The number of Americans reporting they did not receive needed healthcare because of its cost dropped for the first time since 2003, from 80 million in 2012 to 66 million, according to the just-released 2014 Biennial Health Insurance Survey from The Commonwealth Fund in New York City. Also, the number saying they had trouble paying their medical bills or were paying off medical debt fell from 75 million in 2012 to 64 million, which is the first time it declined since this question was initially asked in 2005.

The survey, discussed in the new brief, The Rise in Health Care Coverage and Affordability Since Health Reform Took Effect, was fielded between July and December 2014. It asked respondents about their health insurance status, access to health care, and medical bill problems and debt over the previous 12 months. (To access the brief, go to http://bit.ly/1Csk9Ai.)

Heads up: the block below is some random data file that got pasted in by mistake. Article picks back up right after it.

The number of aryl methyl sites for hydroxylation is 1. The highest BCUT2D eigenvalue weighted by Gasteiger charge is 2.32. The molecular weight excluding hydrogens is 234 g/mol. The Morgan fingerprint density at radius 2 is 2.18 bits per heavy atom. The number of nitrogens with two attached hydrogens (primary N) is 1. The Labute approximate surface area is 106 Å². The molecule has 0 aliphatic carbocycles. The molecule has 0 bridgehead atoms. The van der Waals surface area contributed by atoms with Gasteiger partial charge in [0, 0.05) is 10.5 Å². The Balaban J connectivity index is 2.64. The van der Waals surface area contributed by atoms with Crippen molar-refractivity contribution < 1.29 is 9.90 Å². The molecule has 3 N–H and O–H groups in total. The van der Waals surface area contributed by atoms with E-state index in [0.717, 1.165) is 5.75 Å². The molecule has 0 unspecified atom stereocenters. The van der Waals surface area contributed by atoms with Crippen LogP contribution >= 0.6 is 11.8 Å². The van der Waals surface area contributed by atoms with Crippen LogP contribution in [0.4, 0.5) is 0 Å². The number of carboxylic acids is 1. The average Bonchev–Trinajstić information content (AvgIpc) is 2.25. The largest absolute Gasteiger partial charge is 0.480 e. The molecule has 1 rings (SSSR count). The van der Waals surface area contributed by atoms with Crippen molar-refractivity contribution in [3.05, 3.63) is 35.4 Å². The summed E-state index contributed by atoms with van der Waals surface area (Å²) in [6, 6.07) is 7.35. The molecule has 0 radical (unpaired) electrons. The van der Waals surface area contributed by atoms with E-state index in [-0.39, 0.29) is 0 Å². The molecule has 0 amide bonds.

The survey found improvements on nearly every measure, including the percentages of adults who reported that, because of the cost, they:

• did not visit a doctor or clinic when they had a medical problem, which fell from 29% in 2012 to 23% in 2014;

• did not fill a prescription, which fell from 27% to 19%;

• skipped a recommended test, treatment, or follow-up visit, which declined from 27% to 19%;

• did not see a specialist, which dropped from 20% to 13%.

In addition, the share of adults who said they had trouble paying their medical bills, or could not pay them at all, fell from 30% in 2012 to 23% in 2014.